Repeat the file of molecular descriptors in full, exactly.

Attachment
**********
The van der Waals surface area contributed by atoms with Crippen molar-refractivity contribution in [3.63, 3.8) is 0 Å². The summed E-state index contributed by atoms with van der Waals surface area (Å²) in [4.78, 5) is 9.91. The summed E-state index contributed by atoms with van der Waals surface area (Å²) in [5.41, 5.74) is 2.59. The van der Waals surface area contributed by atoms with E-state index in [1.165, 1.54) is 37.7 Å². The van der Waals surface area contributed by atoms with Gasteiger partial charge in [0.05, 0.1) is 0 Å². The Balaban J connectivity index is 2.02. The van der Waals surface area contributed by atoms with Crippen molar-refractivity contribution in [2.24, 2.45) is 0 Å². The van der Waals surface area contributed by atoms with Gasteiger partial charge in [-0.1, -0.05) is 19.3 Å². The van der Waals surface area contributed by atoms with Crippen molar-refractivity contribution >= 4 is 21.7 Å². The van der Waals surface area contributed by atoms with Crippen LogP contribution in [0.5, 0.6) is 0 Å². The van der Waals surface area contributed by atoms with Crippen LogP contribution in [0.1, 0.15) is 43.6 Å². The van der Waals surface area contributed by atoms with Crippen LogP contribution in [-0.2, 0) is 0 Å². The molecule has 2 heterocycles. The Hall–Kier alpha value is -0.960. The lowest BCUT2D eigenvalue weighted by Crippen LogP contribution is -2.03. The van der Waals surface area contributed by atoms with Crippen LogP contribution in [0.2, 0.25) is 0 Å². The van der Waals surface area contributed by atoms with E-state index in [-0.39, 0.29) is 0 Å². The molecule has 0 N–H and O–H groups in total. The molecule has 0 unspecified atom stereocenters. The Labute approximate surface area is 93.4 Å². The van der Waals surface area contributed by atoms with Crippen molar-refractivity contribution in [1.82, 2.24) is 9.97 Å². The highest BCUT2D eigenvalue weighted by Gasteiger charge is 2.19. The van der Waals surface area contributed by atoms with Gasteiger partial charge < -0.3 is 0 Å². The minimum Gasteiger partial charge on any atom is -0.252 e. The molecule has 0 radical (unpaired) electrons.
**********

The van der Waals surface area contributed by atoms with Crippen molar-refractivity contribution in [3.63, 3.8) is 0 Å². The summed E-state index contributed by atoms with van der Waals surface area (Å²) in [4.78, 5) is 9.91. The summed E-state index contributed by atoms with van der Waals surface area (Å²) in [5.41, 5.74) is 2.59. The van der Waals surface area contributed by atoms with E-state index in [1.165, 1.54) is 37.7 Å². The van der Waals surface area contributed by atoms with Gasteiger partial charge in [0.05, 0.1) is 0 Å². The Balaban J connectivity index is 2.02. The van der Waals surface area contributed by atoms with Crippen molar-refractivity contribution in [2.24, 2.45) is 0 Å². The van der Waals surface area contributed by atoms with Gasteiger partial charge in [-0.1, -0.05) is 19.3 Å². The van der Waals surface area contributed by atoms with Crippen molar-refractivity contribution >= 4 is 21.7 Å². The van der Waals surface area contributed by atoms with Crippen LogP contribution in [0.5, 0.6) is 0 Å². The van der Waals surface area contributed by atoms with Crippen LogP contribution in [0.1, 0.15) is 43.6 Å². The van der Waals surface area contributed by atoms with Crippen LogP contribution in [-0.2, 0) is 0 Å². The molecule has 2 heterocycles. The Hall–Kier alpha value is -0.960. The lowest BCUT2D eigenvalue weighted by Crippen LogP contribution is -2.03. The van der Waals surface area contributed by atoms with Crippen LogP contribution in [0.2, 0.25) is 0 Å². The van der Waals surface area contributed by atoms with E-state index in [-0.39, 0.29) is 0 Å². The molecule has 0 N–H and O–H groups in total. The molecule has 0 unspecified atom stereocenters. The Labute approximate surface area is 93.4 Å². The van der Waals surface area contributed by atoms with Crippen molar-refractivity contribution in [1.82, 2.24) is 9.97 Å². The highest BCUT2D eigenvalue weighted by Gasteiger charge is 2.19. The van der Waals surface area contributed by atoms with Gasteiger partial charge < -0.3 is 0 Å². The minimum Gasteiger partial charge on any atom is -0.252 e. The molecule has 0 radical (unpaired) electrons.